We are a disposable society. From diapers to razors to relationships, we are use to tossing things out when they no longer suit. I am trying to change my habits. I want to toss less and repurpose more. The thing that is hard is not letting what I save just become clutter and refuse in my house as opposed to clutter and refuse in the landfill.  For instance, saving leftovers in the fridge is only useful if I eat them in a timely fashion. Otherwise, I am just postponing the inevitable. There is no virtue in tossing the stuff only after it molds. Yesterday, I was throwing out a twenty year old sweatshirt that had finally had it. It had been through about ten kids and could not be mended again. It was not even good for rags as it was a synthetic blend. It did, however, have an actual metal zipper (I told you it was old). I removed the zipper and put it in my sewing notions. Now I have to use it. Otherwise, my kids will find it and toss it out when I die. They will have to suffer the inherited guilt that rightly belongs to me.

Clutter is a real problem for those of us who save stuff and I am not sure of the solution. I am trying to make sure I have a plan for what I keep. The jeans will be patches or maybe a quilt top. The leftovers will become soup. But what about the dead electrical stuff. I know I can not be the only one with a box of phones, hair dryers and VCRs that will never work again.  Bruce can fix most things but the new electronics are so complicated that without special tools and the schematics the average person will never do it. I guess the solution is not to toss less but rather to buy less and to make sure what you do chose to spend money on has some real value. It is generally better to spend the money on something that will last for 20 years than it is to save money on something that is destined for the junk heap after 6 months. Maybe that is the problem with the economy. If it is consumer driven and the consumer is sick of driving, especially to the dump, the economy is doomed.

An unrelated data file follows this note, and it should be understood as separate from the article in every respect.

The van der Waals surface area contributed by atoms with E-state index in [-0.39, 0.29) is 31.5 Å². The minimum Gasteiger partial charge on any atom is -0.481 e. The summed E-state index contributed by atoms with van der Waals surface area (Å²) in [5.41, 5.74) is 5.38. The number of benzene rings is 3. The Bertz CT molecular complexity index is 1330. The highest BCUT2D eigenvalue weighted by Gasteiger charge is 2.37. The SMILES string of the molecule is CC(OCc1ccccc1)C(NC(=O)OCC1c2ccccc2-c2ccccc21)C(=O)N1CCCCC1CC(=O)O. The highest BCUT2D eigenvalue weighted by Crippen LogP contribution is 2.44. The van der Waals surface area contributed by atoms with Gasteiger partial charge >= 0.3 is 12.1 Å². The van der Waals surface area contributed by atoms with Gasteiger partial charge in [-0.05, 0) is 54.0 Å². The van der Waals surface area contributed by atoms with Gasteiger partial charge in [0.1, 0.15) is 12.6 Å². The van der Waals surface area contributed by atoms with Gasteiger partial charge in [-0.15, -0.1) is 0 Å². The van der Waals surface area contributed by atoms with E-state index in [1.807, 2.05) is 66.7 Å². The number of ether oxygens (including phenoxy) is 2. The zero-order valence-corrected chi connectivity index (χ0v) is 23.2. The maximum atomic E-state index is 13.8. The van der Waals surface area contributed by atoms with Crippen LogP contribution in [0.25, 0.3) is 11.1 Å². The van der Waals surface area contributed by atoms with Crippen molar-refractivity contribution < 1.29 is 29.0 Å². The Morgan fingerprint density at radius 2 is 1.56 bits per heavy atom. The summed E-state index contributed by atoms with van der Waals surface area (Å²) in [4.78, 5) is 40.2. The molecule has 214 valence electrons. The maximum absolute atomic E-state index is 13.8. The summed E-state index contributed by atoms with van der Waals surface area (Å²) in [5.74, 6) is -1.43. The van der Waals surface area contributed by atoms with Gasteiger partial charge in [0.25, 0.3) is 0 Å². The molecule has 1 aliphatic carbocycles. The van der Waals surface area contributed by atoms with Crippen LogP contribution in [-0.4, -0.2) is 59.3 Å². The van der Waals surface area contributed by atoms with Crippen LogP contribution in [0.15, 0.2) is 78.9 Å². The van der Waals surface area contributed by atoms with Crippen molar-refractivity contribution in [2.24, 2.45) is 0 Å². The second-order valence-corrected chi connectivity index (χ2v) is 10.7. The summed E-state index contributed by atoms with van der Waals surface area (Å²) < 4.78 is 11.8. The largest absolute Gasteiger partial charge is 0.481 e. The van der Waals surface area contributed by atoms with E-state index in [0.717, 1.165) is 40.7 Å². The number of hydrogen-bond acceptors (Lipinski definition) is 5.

Bruce and I went hiking yesterday.  We went to an amazing series of waterfalls called Tannery Falls. We stood in the damp, cool air and soaked in the beauty. In that spot, it was possible, at least for a few minutes to forget the problems that face our planet. There was no problem with climate or pollution or population or resource depletion or species extinction. It was just primordial beauty. We returned to the parking lot and were greeted by a waving plastic bag and discarded beer cans. Sometimes I wonder if there is any hope for a person who can leave their trash in a place like that. It felt like desecrating a church. Evil.

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